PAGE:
There is also that cafeteria, where the heat is unbearable, and the noise, even more so. This was the real battlefield, where tables and chairs run out faster than French fries and where ninja skills prove to be the most useful. This is where fun stories, hearty laughs, and delicious (unhealthy) food are shared between and among friends.
And then, there are all those miscellaneous places that brought back memories. The scenes played in my head as vividly as if they just happened yesterday. There are those class play rehearsals, those food trips, those inside jokes, those photo shoots, those angsty moments, that quick run to some building to make it to the submission deadline, those long lines to sign up for an oral exam, that nerve-wracking moment before the actual oral exam, that collective panic attack before a final exam, that sudden crave for instant noodles, those sleepless nights, those ‘boos’ for horrible exam scores and ‘woohoos’ for awesome exam scores, that one weird classmate that all of you can’t stop noticing, that one professor who always makes a last minute announcement, and all those many other memories and moments that I’m not sure I’m proud of but I’m glad to have anyway. They are what made my college life what it is, and I won’t have it any other way. In the end, as I walk around the campus, I come to find myself repeating the same words that Dr. Jose Rizal said of the same university: I spent many happy years there.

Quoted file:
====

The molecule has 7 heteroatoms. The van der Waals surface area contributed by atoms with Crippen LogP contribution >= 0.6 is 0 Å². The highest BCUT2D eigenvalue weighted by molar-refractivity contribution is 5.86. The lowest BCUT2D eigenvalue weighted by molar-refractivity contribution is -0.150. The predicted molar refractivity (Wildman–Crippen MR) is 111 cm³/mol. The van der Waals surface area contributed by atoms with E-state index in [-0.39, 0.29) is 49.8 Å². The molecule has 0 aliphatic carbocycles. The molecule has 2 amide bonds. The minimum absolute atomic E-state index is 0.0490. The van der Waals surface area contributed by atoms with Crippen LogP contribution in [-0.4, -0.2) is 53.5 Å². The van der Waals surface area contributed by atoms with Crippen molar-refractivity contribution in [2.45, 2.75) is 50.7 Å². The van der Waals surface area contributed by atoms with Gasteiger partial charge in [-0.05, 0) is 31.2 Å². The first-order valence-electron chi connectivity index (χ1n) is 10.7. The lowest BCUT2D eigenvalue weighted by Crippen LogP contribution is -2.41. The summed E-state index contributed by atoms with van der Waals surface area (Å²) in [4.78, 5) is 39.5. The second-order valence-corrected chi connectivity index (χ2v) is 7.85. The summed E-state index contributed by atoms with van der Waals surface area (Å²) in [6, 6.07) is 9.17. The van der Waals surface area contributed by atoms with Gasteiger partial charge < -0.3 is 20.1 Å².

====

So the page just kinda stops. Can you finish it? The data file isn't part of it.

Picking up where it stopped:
I went home with a heavy heart that day, knowing full well that I can no longer bring back what once was. I shed a tear for all the memories, for the inability to turn back in time and relive them. But I smiled afterwards – happy that I was still able to remember and both surprised and glad that revisiting old, familiar places, even in the absence of familiar faces, is able to elicit the same feelings that filled me back when I had those moments in the past. While I fell vulnerable to nostalgia, I was, at the same time, thankful for the opportunity to look back.
Nostalgia bites us hard, but its deep, painful bite leaves a mark on us – a mark that reminds us to look back once in a while, to remember friends who have once been our light and our support, to stay in touch with these friends, to remember good times and be inspired by these to make more, and, more importantly, to move on. Nostalgia may take us back to the past, but it also reminds us that we can’t permanently return to it. We can remember, but we need to move on. And so, fueled by the past, we move forward.
I revisited an old, familiar place, and while I was saddened by the fact that everything has turned into the ashes of history, I have also found a certain sense of closure. I have come to accept that the chapter of my college has come to a close, but that doesn’t mean it stops there. My college friends are still my friends, and we can still continue to make memories even after college. So I move forward, inspired and excited.
Remembering the past doesn’t change anything, and we don’t have to be stuck there. It just reminds us of where we’ve been and who we’ve been with. At the same time, it reminds us that we can’t turn back time and we need to move forward. So, just in case you get stuck and overwhelmed by nostalgia, go revisit an old, familiar place. It may bring back a lot of memories and you may cry, but in the end, you’ll feel a certain sense of relief, closure, and unexpected inspiration.